" That the Rules I mention," he continued a little later, " are reasonable and necessary for the Society, I do not doubt. I see also that after three years and a half I might be legally free to act independently, if I so desired. But I put it to you, Mother, would it be honourable, would you like me to take advantage of such a situation ? After the Society had borne the expense of my medical education and of sending me to China, and I had been there long enough to begin to be useful, would you approve my leaving them just as soon as I could do so legally ?

" And since it is my decided opinion that such would be my course, how can I honestly accept their aid ? Where is the probability that I should ever be able to refund such an expenditure ? These difficulties seem to me insurmountable."He was acting, certainly, on principles the Master commended ; sitting down to count the cost before beginning to build. Well would it be if all intending missionaries would do the same to-day. And as he prayed and pondered he began to see that even his present position was compromising. The Society was already bearing, in part, the expense of his medical education. If he went on and completed it, it would cost them over a hundred pounds. Already he was letting himself be involved in obligations he might not be able to discharge without unfaithfulness to the most binding thing in all his life, the will of God.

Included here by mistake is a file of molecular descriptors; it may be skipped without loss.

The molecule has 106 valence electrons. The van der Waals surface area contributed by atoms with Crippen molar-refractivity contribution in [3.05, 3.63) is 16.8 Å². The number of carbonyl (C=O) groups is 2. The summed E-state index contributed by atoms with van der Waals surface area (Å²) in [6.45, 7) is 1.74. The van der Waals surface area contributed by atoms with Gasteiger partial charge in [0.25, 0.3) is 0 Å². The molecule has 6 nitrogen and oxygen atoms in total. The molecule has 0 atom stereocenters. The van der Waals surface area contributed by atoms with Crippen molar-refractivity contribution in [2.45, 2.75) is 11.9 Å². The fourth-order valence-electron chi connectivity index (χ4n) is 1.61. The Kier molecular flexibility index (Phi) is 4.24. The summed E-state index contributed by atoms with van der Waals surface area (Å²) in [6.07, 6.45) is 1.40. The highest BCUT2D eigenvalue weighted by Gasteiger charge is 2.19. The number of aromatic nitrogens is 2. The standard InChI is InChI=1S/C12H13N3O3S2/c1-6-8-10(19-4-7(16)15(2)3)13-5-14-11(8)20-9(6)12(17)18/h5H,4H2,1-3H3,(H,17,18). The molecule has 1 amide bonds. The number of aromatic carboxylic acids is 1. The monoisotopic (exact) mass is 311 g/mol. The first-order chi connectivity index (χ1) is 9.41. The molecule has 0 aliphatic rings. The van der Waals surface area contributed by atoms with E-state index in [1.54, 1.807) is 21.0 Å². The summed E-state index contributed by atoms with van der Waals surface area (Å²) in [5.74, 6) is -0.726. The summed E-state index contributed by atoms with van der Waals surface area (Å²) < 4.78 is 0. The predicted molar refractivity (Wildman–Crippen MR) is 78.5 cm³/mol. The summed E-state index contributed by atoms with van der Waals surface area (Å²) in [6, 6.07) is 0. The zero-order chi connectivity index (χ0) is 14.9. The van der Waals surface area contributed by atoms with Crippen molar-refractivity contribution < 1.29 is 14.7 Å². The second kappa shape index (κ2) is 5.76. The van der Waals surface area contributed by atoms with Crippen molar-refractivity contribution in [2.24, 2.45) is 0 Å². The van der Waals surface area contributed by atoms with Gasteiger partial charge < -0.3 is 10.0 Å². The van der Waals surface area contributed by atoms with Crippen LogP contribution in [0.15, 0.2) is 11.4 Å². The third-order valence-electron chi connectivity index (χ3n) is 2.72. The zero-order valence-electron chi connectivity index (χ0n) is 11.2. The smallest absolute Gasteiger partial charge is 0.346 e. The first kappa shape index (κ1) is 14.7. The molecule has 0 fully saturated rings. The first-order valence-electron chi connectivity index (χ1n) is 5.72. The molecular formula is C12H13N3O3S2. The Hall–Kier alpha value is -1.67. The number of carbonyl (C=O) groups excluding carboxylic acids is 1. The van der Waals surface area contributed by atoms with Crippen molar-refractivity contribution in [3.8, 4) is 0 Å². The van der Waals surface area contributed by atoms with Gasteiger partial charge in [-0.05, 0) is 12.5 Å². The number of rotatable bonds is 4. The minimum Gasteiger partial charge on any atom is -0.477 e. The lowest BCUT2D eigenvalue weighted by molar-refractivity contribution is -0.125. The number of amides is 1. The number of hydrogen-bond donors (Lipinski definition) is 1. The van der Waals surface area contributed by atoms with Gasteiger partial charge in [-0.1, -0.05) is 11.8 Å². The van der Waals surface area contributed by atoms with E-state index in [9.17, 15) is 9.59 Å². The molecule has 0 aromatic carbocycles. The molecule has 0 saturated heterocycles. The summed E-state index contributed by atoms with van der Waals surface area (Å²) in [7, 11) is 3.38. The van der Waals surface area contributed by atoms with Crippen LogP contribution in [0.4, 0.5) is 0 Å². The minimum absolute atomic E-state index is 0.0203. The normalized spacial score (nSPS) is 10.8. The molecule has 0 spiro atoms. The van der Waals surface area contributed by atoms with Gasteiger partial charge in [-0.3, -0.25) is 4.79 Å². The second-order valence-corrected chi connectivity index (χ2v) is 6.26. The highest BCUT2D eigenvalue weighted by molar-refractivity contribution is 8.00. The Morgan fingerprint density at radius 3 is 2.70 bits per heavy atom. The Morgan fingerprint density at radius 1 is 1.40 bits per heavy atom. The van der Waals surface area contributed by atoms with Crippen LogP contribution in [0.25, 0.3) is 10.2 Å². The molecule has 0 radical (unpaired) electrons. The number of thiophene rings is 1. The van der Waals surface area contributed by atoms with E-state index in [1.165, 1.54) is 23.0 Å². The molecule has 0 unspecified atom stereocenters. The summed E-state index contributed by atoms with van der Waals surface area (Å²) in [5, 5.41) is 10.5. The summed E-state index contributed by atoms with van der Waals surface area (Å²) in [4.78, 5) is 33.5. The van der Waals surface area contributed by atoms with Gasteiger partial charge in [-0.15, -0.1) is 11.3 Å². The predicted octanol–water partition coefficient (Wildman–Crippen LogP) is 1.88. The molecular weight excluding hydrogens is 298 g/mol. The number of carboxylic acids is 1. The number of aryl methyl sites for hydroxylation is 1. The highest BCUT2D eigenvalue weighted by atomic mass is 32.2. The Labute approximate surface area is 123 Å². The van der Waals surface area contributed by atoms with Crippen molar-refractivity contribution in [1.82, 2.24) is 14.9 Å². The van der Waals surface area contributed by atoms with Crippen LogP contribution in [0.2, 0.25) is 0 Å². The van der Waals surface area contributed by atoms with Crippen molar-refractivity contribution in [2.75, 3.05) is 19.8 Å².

This was a serious matter, and one that called for immediate consideration. Should he go on as he was, allowing the Society to misunderstand to some extent his intentions? Or should he explain all, and run the risk of losing their aid ? Must he abandon his medical studies now, when he really seemed on the way to completing them, and work his way out to China as a self-supporting missionary?